With the 2014 FIFA World Cup knockout stages nearing their climax, the shoot-out rule has already been used on three occasions to determine winners after goalless extra time. This has led to debate on the meaningfulness of the rule.
In an interview with the ABC's RN Drive program, Dr Liam Lenten, senior lecturer at La Trobe's School of Economics, proposed swapping the ordering of the two phases, to have extra time after the penalty shoot-out.
As part of a joint research project with his La Trobe colleague, Dr Jan Libich, and Dr Petr Stehlik at the University of Western Bohemia in Czech Republic, Dr Lenten applied the idea of incentives to the dilemma of how to best determine the winner of a soccer match.
'We would argue that incentives are the most powerful force, the equivalent of gravity for physicists,' Dr Lenten said.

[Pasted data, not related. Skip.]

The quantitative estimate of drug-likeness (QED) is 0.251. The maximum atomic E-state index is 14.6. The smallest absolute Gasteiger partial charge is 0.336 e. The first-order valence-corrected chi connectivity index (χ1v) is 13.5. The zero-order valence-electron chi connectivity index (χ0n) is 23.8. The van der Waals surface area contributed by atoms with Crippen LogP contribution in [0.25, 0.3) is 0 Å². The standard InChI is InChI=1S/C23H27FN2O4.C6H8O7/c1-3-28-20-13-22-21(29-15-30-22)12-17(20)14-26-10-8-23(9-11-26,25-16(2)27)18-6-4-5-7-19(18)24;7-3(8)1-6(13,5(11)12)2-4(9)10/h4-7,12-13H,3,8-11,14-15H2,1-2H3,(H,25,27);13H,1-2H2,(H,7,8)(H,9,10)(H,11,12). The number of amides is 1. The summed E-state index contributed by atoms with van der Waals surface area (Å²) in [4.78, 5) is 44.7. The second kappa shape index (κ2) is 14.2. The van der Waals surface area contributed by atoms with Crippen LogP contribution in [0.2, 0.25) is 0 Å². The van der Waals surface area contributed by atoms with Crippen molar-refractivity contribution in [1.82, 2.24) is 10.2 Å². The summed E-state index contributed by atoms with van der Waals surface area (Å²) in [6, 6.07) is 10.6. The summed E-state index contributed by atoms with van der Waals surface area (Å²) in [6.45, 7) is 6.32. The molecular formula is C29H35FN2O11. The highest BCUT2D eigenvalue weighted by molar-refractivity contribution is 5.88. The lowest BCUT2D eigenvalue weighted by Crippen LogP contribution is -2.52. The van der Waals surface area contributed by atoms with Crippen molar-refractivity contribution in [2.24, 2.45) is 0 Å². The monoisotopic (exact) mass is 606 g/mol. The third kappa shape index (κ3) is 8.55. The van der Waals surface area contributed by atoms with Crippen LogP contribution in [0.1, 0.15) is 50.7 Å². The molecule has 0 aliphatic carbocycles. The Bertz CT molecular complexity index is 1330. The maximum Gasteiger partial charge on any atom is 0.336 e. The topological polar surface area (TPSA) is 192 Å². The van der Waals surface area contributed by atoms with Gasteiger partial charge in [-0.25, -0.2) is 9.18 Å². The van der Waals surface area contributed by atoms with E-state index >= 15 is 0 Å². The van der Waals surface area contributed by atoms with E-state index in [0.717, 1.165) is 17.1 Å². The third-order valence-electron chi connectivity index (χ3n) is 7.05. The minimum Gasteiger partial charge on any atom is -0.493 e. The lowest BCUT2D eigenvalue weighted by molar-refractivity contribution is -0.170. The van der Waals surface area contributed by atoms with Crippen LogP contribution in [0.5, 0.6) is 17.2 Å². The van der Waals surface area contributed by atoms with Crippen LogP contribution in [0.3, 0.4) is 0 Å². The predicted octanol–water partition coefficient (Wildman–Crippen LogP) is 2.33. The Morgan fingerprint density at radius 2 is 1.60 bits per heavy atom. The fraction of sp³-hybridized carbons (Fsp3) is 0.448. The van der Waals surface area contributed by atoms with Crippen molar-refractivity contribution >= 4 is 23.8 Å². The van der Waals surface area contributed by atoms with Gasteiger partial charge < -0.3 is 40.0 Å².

Having the penalty shoot-out first, he suggests, would result in one team becoming more attacking, and the other one more defensive in extra time, compared to the current rule, because the result of the tie-breaker is known already. This would significantly reduce the incidence of goalless extra time – a familiar occurrence to punters.
'Of course what really matters is the net of these two effects, and our results show that the probability of at least one goal being scored in extra time would rise by somewhere between 45 and 60 percent under this rule.'
The research team applied a theoretical model by Juan Carrillo from the University of Southern California to analyse 500,000 matches.
Dr Liam Lenten is a Senior Lecturer in La Trobe's School of Economics. His research interests include sports economics.